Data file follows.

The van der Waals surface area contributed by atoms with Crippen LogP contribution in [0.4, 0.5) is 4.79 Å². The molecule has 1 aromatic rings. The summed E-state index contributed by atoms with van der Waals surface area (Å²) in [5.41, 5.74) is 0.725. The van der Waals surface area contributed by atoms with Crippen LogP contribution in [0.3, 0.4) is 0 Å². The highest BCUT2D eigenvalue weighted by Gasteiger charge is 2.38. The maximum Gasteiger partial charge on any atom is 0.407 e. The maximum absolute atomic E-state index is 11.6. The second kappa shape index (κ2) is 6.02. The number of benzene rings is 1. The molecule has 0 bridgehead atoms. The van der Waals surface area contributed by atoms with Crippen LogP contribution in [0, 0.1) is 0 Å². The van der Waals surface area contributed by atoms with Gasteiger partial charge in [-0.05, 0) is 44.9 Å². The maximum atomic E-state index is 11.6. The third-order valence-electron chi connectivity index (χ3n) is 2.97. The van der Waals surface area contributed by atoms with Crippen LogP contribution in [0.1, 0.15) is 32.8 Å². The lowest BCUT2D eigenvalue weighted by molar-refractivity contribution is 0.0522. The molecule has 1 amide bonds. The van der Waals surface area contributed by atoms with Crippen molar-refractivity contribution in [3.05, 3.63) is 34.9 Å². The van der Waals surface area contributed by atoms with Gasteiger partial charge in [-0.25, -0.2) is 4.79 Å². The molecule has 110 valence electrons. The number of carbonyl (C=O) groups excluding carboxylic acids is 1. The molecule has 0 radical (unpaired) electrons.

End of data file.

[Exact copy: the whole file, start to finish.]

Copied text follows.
The van der Waals surface area contributed by atoms with Crippen LogP contribution in [0.4, 0.5) is 4.79 Å². The molecule has 1 aromatic rings. The summed E-state index contributed by atoms with van der Waals surface area (Å²) in [5.41, 5.74) is 0.725. The van der Waals surface area contributed by atoms with Crippen LogP contribution in [0.3, 0.4) is 0 Å². The highest BCUT2D eigenvalue weighted by Gasteiger charge is 2.38. The maximum Gasteiger partial charge on any atom is 0.407 e. The maximum absolute atomic E-state index is 11.6. The second kappa shape index (κ2) is 6.02. The number of benzene rings is 1. The molecule has 0 bridgehead atoms. The van der Waals surface area contributed by atoms with Crippen LogP contribution in [0, 0.1) is 0 Å². The van der Waals surface area contributed by atoms with Gasteiger partial charge in [-0.05, 0) is 44.9 Å². The maximum atomic E-state index is 11.6. The third-order valence-electron chi connectivity index (χ3n) is 2.97. The van der Waals surface area contributed by atoms with Crippen LogP contribution in [0.1, 0.15) is 32.8 Å². The lowest BCUT2D eigenvalue weighted by molar-refractivity contribution is 0.0522. The molecule has 1 amide bonds. The van der Waals surface area contributed by atoms with Crippen molar-refractivity contribution in [3.05, 3.63) is 34.9 Å². The van der Waals surface area contributed by atoms with Gasteiger partial charge in [-0.25, -0.2) is 4.79 Å². The molecule has 110 valence electrons. The number of carbonyl (C=O) groups excluding carboxylic acids is 1. The molecule has 0 radical (unpaired) electrons.